If they fail to secure the border first, you can bet heads will roll in 2014.
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As the Senate Judiciary Committee wrapped another block of its dayslong markup of immigration legislation Tuesday, Chairman Patrick J. Leahy, D-Vt., quipped he was glad such a large space was reserved for the meeting because “the amount of love in this room is amazing.”

But like any affection in Congress, the love between Republicans and Democrats expressed Tuesday was transactional and, perhaps most dauntingly for key negotiators on the sweeping bill, likely ephemeral.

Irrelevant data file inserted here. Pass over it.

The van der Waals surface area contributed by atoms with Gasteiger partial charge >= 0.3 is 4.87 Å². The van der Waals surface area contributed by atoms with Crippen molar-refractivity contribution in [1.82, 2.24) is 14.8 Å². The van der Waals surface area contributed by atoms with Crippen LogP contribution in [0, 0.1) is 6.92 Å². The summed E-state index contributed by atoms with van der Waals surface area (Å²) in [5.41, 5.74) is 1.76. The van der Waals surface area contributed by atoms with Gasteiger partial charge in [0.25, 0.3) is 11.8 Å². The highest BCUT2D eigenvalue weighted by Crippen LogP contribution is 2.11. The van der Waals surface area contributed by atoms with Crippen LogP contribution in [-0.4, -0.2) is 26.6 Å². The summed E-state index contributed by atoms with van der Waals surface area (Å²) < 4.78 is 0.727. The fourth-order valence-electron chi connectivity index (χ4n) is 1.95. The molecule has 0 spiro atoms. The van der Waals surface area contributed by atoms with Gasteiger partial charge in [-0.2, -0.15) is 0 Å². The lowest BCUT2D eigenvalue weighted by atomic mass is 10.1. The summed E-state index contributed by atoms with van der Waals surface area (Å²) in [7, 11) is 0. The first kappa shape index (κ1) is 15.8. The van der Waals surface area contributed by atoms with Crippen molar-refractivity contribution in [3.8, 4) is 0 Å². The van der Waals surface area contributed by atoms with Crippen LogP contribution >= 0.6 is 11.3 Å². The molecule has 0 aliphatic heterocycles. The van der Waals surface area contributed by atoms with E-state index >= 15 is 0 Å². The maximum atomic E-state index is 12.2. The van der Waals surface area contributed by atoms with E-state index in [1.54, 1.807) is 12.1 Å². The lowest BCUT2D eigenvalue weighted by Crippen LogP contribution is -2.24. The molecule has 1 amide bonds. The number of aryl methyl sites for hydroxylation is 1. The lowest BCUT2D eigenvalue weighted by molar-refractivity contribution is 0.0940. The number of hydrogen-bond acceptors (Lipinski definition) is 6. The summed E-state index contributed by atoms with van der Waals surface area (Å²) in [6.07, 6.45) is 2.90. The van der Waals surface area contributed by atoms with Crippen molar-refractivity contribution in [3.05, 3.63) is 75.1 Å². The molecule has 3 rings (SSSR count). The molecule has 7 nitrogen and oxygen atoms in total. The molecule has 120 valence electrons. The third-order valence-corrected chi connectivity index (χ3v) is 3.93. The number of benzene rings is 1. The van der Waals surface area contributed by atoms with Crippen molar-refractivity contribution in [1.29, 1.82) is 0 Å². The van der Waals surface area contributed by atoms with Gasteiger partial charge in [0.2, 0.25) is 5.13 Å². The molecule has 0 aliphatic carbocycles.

The most significant action taken Tuesday on the underlying bill, negotiated by a bipartisan “gang of eight” senators, was to substantially amend provisions on high-tech visas in an attempt to win the support of Sen. Orrin G. Hatch, R-Utah. The newly negotiated H-1B visa deal dramatically increased the caps for high-skilled visas without accounting for domestic economic conditions and was brokered between Hatch and Sen. Charles E. Schumer, D-N.Y.

But not all senators were comfortable with the changes, chiefly Sen. Charles E. Grassley, R-Iowa, who said the amended version of the language would not provide incentives for companies to hire higher-cost American workers first. Sen. Richard J. Durbin, D-Ill., who previously worked with Grassley on the high-tech visa issue, appreciated some of the Iowa senator’s concerns but voted for the new agreement.

And though the deal worked to secure Hatch’s backing for the immigration framework in committee, he and other Republicans are demanding more concessions before they back a final bill on the Senate floor.

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